United States General Accounting Office GAO Testimony Before the Subcommittee on Forests and Forest Health, Committee on Resources, House of Representatives For Release on Delivery Expected at 2:00 p.m. a.m. EDT Wednesday, September 17, 2003 RECREATION FEES Information on Forest Service Management of Revenue from the Fee Demonstration Program Statement of Barry T. Hill, Director Natural Resources and Environment GAO-03-1161T September 17, 2003 RECREATION FEES Information on Forest Service Highlights of GAO-03-1161T, testimony before the Subcommittee on Forests and Management of Revenue from the Fee Forest Health, Committee on Resources, House of Representatives Demonstration Program Since 1996, federal land Local forest managers largely determine Forest Service spending priorities management agencies have for the Recreational Fee Demonstration Program. Given broad discretion in collected over $900 million in deciding how to use fee demonstration revenues, local forest managers recreation fees from the public retain between 90 and 100 percent of the fee demonstration revenue at the under an experimental initiative sites where fees are collected and are expected to establish spending called the Recreational Fee Demonstration Program. The priorities consistent with general program guidance provided by Forest Forest Service’s part was about Service headquarters. This guidance advises local forest managers to spend $160 million. The authority to fee demonstration revenues on needs that have been identified by forest collect these fees expires at the end visitors and to maintain existing facilities rather than initiate new of fiscal year 2004. Central to the construction projects. debate about whether to reauthorize the program is how On the basis of priorities identified by local users, the Forest Service has effectively the land management spent fee demonstration revenues on a wide range of projects at national agencies are using the hundreds of forests throughout the country. The legislation authorizing the fee millions of dollars that the demonstration program permitted all the participating agencies to spend fee recreation fees have provided revenues on certain categories of activities to increase the quality of the them. In April 2003, GAO reported on Forest Service management of visitor experience and enhance the protection of resources. GAO’s review at the fee demonstration program. selected Forest Service sites found that expenditures were consistent with (See Recreation Fees: Information authorizing legislation and agency spending priorities. on Forest Service Management of Revenue from the Fee The Forest Service does not have a process for measuring the impact of fee Demonstration Program, GAO-03- demonstration expenditures on reducing the deferred maintenance backlog. 470 [Washington D.C.: Apr. 25, Further, while the agency acknowledges that it has a significant deferred 2003]). maintenance problem, it has not developed a reliable estimate of its deferred maintenance needs. This testimony is based on the work GAO conducted for the April Consistent with the authorizing legislation for the fee demonstration 2003 report. Four issues are addressed: (1) how the Forest program, the Forest Service keeps its fee revenue in accounts separate from Service determines spending other appropriated funds. The agency also tracks its fee revenues and priorities for the revenues expenditures separately from its appropriated funds. generated by the fee program, (2) how the agency has spent its fee demonstration program revenues, (3) what the agency is doing to measure the impact of the recreation fee revenues on reducing its deferred maintenance backlog, and (4) how it accounts for its fee demonstration program revenues. www.gao.gov/cgi-bin/getrpt?GAO-03-1161T. To view the full product, including the scope and methodology, click on the link above. For more information, contact Barry T. Hill at (202) 512-3841 or email@example.com. Mr. Chairman and Members of the Subcommittee: I am pleased to be here today to discuss our most recent report on the Forest Service’s management of the Recreational Fee Demonstration Program.1 Since 1996, federal land management agencies have collected over $900 million in recreation fees from the public under an experimental initiative called the Recreational Fee Demonstration Program. The Forest Service’s part is about $160 million. The Forest Service is one of the four federal land management agencies authorized by Congress to charge fees to visitors and to retain the revenues for use in addition to other appropriated funds.2 The Congress originally authorized the program for 3 years and has extended it several times. The authority to collect these fees currently expires at the end of fiscal year 2004. As the program enters its seventh year, the fees continue to be controversial at some sites, and critics question the extent to which program expenditures directly benefit visitors. Many of the concerns involve the Forest Service, which, unlike the National Park Service, had not historically charged fees to enter its public lands or to use amenities such as trails prior to the fee demonstration program. Moreover, the Forest Service introduced a variety of new recreation fees aimed at a range of visitor uses, including fees for dispersed recreation, such as trail access or backcountry camping, or for general access. Although this experimentation provided valuable information about the types of fees that were feasible, it also fueled questions about the Forest Service’s administration of the program. Accordingly, as you requested, my testimony today will address the following issues: (1) how the Forest Service determines spending priorities for the revenues generated by the fee program; (2) how the agency has spent its fee demonstration program revenues; (3) what the agency is doing to measure the impact of the recreation fee revenues on reducing its deferred maintenance backlog; and (4) how it accounts for its fee demonstration program revenues. 1 U.S. General Accounting Office, Recreation Fees: Information on Forest Service Management of Revenue from the Fee Demonstration Program, GAO-03-470 (Washington, D.C: Apr. 25, 2003). 2 The other three land management agencies authorized to charge fees under the Recreational Fee Demonstration Program are the National Park Service, the Fish and Wildlife Service, and the Bureau of Land Management. Page 1 GAO-03-1161T Local forest managers largely determine Forest Service spending priorities Results in Brief for the Recreational Fee Demonstration Program. Given broad discretion in deciding how to use fee demonstration revenues, local forest managers retain between 90 and 100 percent of the fee demonstration revenue at the sites where fees are collected. Local managers are expected to establish spending priorities consistent with general program guidance provided by Forest Service headquarters. This guidance advises local managers to spend fee demonstration revenues on needs that have been identified by forest visitors; it also directs local managers to spend the resources on maintaining existing facilities rather than initiating new construction projects. On the basis of priorities identified by local users, the Forest Service has spent fee demonstration revenues on a wide range of projects at national forests throughout the country. The legislation authorizing the fee demonstration program permits the participating agencies to spend fee revenues on a broad range of activities aimed at increasing the quality of the visitor experience and enhancing the protection of resources such as providing visitor services, maintaining and enhancing facilities, fee collections, and enforcing laws. To verify how the fee revenue was being spent we visited a number of Forest Service sites across the country and found that expenditures were consistent with the authorizing legislation for the program and agency spending guidance and priorities. The Forest Service has not developed a process for measuring the impact of fee demonstration expenditures on reducing the deferred maintenance backlog. According to agency officials, there are several reasons for this— for example, the temporary status of the program and the fact that the legislation establishing the program does not require that the impact be measured. Further, while officials acknowledge that the Forest Service has a significant deferred maintenance problem, the agency has not developed a reliable estimate of its deferred maintenance needs. Consistent with the authorizing legislation for the fee demonstration program, the Forest Service keeps its fee revenue in Treasury accounts separate from other appropriated funds. The agency also tracks its fee revenue and expenditures separately from its appropriated funds. The Forest Service is responsible for managing over 192 million acres of Background public lands in the United States. In carrying out its responsibilities, the Forest Service has traditionally been a decentralized organization, whose Page 2 GAO-03-1161T programs are administered through nine regional offices, 155 national forests, and over 600 ranger districts (each forest has several districts). The Forest Service began implementing the Recreational Fee Demonstration Program in fiscal year 1996 with four demonstration sites that generated a total of $43,000 during the year.3 The program has steadily grown over the past 6 years and now covers 92 sites in 114 national forests and grasslands. These sites generated about $38 million in revenue in fiscal year 2002. A demonstration site may consist of an individual forest; a group of forests, such as the National Forests in Texas; or a specific area or activity within a forest, such as Mount St. Helens National Volcanic Monument in the Gifford Pinchot National Forest in Washington. Spending priorities for the Recreational Fee Demonstration Program are Local Forest Service largely determined by local forest managers who are given broad Officials Determine discretion in deciding how to use fee demonstration revenues. Forest Service headquarters provides general program guidance that advises the Spending Priorities local managers to focus their spending priorities on two things. First, local managers are to identify what the visitors want because the Forest Service believes that users will more likely accept having to pay fees if they see that their money is spent on improving services in the forests they visit. Second, existing facilities such as restrooms and visitor centers should be maintained because the agency prefers to use fee revenue to maintain such facilities rather than to initiate new capital projects that would increase its inventory of assets and add to operating and maintenance costs. In the three Forest Service regions that we visited, local forest managers told us that they establish priorities on the basis of visitor desires that are identified through visitor comment cards, visitor surveys, local user 3 Although the Forest Service refers to fee demonstration sites as projects throughout this statement, we call them sites. Under the original Recreational Fee Demonstration Program legislation, between 10 and 50 sites per agency were permitted to establish, charge, and collect recreation fees (P.L. 104-134, title III, Sec. 315 ). In fiscal year 1997 appropriations, the Congress increased the number of authorized sites to 100 per agency (P.L. 104-208, title III, Sec. 319 ). In fiscal year 2002 appropriations, the Congress eliminated the 100 demonstration sites per agency limitation (P.L. 107-63, title III, Sec. 312 (b)). Page 3 GAO-03-1161T groups, associations, and regional boards.4 According to these officials, visitors generally desire spending priorities that address health and safety needs; maintenance needs; and improved visitor services, such as interpretative services. Further, local forest managers told us that visitors expect that fee demonstration revenues be retained and used at the sites where fees are collected. In this regard, the Forest Service retains between 90 and 100 percent of fee revenues for use at the collection sites. The portion of fee revenues that is not retained on site is used by the regional offices for a variety of program-related activities, such as providing start-up money for new demonstration sites, providing fee demonstration program signs and brochures, initiating regional pass sales, and supporting marketing activities. In the authorizing legislation for the Recreational Fee Demonstration Revenues Are Spent Program, the Congress provided the Forest Service and the other land on a Wide Range of management agencies broad authority in deciding how to spend fee demonstration revenues. The 1996 authorizing legislation5 permitted the Activities agencies to spend fee demonstration revenues for: backlogged repair and maintenance projects, interpretation, signage, habitat or facility enhancement, resource preservation, annual operation (including fee collection), maintenance, and law enforcement relating to the public use of lands. Our analysis at a sample of sites participating in the fee demonstration program showed that fee revenue was being spent on a wide range of projects that were consistent with the authorizing legislation the program and agency spending priorities. For fiscal year 2001, the Forest Service reported that it collected about $35 million in fees and spent about $29.3 million, with about half of the expenditures going toward visitor services and operations and maintenance activities. We reviewed the activities at a sample of demonstration sites in three Forest Service regions that have generated the most revenue to determine 4 Regional boards, which consist of members with recreation, forest, law enforcement, fiscal, and economic backgrounds, are used to help oversee the fee demonstration program within each region of the Forest Service. 5 Omnibus Consolidated Rescissions and Appropriations Act of 1996, P.L. No. 104-134, title III, Sec.315(c)(3). Page 4 GAO-03-1161T how funds were spent, the appendix lists the specific regions and sites we visited. The types of projects being funded at the sites we visited included • constructing a boat launch area along the Nantahala River, a world-class whitewater river that attracts about 250,000 people annually in the National Forests of North Carolina; • operating a wastewater treatment plant that serves the visitor center at Multnomah Falls, located within 30 miles of Portland, Oregon, and one of the most popular attractions in the Columbia River Gorge National Scenic Area, which receives over 2 million visitors per year; and • acquiring fire rings, cooking grills, and picnic tables at Kisatchie National Forest in Louisiana to improve campground services. On the basis of our review and on-site observations, we found that the fee demonstration program expenditures were consistent with the legislative authority provided for the program and with agency spending priorities. The Forest Service has used a portion of its fee program revenues to help The Forest Service address its deferred maintenance backlog. However, the agency does not Has No Process for have a process for measuring how much has been spent on deferred maintenance or the impact of the fee revenue program has had on Measuring the Impact reducing its deferred maintenance needs. In addition, while the agency of Fee Revenues on acknowledges that it has a significant deferred maintenance problem, it has not developed a reliable estimate of its deferred maintenance needs. Deferred Maintenance As a result, even if the agency knew how much fee revenue it spent on deferred maintenance, it would not know the extent to which its total deferred maintenance needs were being reduced. The legislation authorizing the Recreational Fee Demonstration Program permits the Forest Service and the other participating agencies to spend fee revenues on deferred maintenance needs. In fact, at each of the locations we visited, the site managers told us that they were using a portion of fee revenues to implement a variety of projects that addressed deferred maintenance needs such as replacing worn and rotted picnic tables at a campground in Klamath National Forest in California, fixing eroded hiking trails in the Nantahala Gorge in the North Carolina National Forest, and replacing deteriorating restrooms in Kisatchie National Forest in Louisiana. Page 5 GAO-03-1161T Forest Service officials told us that there are a number of reasons why the agency has not developed a process to track deferred maintenance expenditures from fee demonstration revenues. First, the agency chose to use its fee demonstration revenue to improve and enhance on-site visitor services rather than to use its revenue in developing and implementing a system for tracking deferred maintenance spending. Second, because the fee demonstration program is still temporary, agency officials said that they have concerns about developing an additional process for tracking deferred maintenance. Finally, the agency faced no specific requirement was to measure the impact of fee revenues on deferred maintenance. Forest Service officials acknowledge that the agency has a significant deferred maintenance problem. In fiscal year 2001, the agency estimated that its total deferred maintenance backlog was in the billions of dollars, most of which was for forest roads and bridges. According to the Forest Service, the recreation-related component of this estimate was in the hundreds of millions of dollars. However, in March 1999, the Department of Agriculture’s Inspector General testified that the Forest Service did not have a reliable estimate of the amount of its deferred maintenance backlog.6 Further, the Inspector General pointed out that the agency had no systematic method for compiling the information needed to provide managers or the Congress with reliable estimates. Although the Forest Service has since implemented an initiative to help gather and develop better information on the amount of its deferred maintenance backlog, the findings of the Inspector General’s report are still valid. Forest Service officials acknowledge that they are still in the process of developing a reliable estimate of the agency’s deferred maintenance backlog. 6 Testimony of Roger Viadero, Inspector General, U.S. Department of Agriculture, before the Committee on Agriculture, Subcommittee on Department Operations, Oversight, Nutrition, and Forestry, House of Representatives, Concerning the Financial Accountability of the Forest Service (Mar. 11, 1999). Page 6 GAO-03-1161T The authorizing legislation for the fee demonstration program requires the The Forest Service participating federal agencies to maintain fee revenue in separate Treasury Accounts for Its Fee accounts and to account for fee expenditures separately from other appropriated fund expenditures. Consistent with the requirement, the Demonstration Forest Service maintains its fee revenues in separate Treasury accounts Program Revenues and tracks fee revenue and expenditures separately from other appropriated funds. For example, officials at the Gifford Pinchot National and Expenditures Forest in the Pacific Northwest Region used a combination of fee Separately from Other demonstration revenues and other appropriated funds to replace a bridge Funds on the Pacific Crest National Scenic Trail in 2001. For this project, agency officials accounted for revenues and expenditures from the fee demonstration program separately from the revenues and expenditures from other appropriated funding sources. Mr. Chairman, this concludes my prepared statement. I would be happy to respond to any questions that you or Members of the Subcommittee may have. For further information about this testimony, please contact me at (202) GAO Contacts and 512-3841. Nancy Crothers, Cliff Fowler, Amy Webbink and Arvin Wu made Staff key contributions to this statement. Acknowledgments Page 7 GAO-03-1161T Appendix: Demonstration Sites Visited Region/sites visited State 5—Pacific Southwest Enterprise Forest Projecta California Shasta-Trinity National Forests (Shasta- Trinity National Recreation Area) California Klamath National Forest California 6—Pacific Northwest Gifford Pinchot National Forest (Mount St. Helens National Volcanic Monument) Washington Columbia River Gorge National Scenic Area (Multnomah Falls) Washington and Oregon Colville National Forest Washington 8—Southern North Carolina National Forests North Carolina Kisatchie National Forest Louisiana Texas National Forests Texas Source: GAO based on Forest Service data. Note: We did not visit the Kisatchie National Forest site because it was closed due to a hurricane at the time we were conducting our fieldwork. We did, however, obtain documentation from the site manager on each of our review objectives. a The Enterprise Forest project covers four national forests in Southern California: the Angeles, Cleveland, Los Padres, and San Bernardino forests. We visited the Angeles and San Bernardino National Forests. (360401) Page 8 GAO-03-1161T This is a work of the U.S. government and is not subject to copyright protection in the United States. It may be reproduced and distributed in its entirety without further permission from GAO. However, because this work may contain copyrighted images or other material, permission from the copyright holder may be necessary if you wish to reproduce this material separately. The General Accounting Office, the audit, evaluation and investigative arm of GAO’s Mission Congress, exists to support Congress in meeting its constitutional responsibilities and to help improve the performance and accountability of the federal government for the American people. 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Recreation Fees: Information on Forest Service Management of Revenue from the Fee Demonstration Program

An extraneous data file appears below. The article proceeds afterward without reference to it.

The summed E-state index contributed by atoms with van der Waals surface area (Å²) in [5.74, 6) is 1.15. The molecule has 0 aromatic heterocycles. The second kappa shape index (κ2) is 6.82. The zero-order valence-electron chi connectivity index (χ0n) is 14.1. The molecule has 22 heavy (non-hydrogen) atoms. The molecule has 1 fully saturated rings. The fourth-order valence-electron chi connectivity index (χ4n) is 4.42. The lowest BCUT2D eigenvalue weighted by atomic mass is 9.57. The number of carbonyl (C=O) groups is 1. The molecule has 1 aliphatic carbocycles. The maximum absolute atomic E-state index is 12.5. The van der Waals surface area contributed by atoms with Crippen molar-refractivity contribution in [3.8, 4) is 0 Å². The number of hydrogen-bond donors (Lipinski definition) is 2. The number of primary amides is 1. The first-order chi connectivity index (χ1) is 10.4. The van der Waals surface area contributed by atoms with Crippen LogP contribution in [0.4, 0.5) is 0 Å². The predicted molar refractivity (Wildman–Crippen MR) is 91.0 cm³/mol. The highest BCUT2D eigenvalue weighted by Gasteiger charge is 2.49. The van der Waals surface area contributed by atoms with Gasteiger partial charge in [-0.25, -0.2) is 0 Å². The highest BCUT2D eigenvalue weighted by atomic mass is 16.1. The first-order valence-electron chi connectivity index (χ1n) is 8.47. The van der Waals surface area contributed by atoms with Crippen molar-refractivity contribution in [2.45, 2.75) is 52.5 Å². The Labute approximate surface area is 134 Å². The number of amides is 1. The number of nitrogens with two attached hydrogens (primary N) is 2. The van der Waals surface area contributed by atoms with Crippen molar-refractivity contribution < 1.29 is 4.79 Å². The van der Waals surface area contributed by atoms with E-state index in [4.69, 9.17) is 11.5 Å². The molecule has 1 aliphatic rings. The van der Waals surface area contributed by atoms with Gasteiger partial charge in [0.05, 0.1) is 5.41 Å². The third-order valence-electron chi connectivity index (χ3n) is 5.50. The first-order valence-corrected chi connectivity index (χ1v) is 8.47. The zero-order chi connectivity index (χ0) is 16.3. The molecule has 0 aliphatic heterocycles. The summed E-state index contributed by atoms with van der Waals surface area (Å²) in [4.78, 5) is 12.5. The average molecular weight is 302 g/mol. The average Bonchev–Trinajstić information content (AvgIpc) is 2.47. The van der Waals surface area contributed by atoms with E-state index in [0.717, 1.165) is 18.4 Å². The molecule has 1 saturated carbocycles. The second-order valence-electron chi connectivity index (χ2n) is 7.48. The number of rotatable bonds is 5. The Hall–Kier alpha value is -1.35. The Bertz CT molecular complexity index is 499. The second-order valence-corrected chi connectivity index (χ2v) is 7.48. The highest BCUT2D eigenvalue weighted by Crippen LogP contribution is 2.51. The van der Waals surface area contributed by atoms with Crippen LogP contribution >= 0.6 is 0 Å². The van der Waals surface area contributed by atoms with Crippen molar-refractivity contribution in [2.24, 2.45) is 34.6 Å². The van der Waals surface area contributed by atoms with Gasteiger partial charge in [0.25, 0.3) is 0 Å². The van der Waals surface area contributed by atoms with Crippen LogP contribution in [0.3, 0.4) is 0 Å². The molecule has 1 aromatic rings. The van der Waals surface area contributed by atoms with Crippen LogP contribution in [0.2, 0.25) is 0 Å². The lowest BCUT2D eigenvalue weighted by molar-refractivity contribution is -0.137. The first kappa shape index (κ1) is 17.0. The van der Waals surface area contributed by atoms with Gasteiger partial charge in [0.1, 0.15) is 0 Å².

Published by the Government Accountability Office on 2003-09-17.
Below is a raw (and likely hideous) rendition of the original report. (PDF)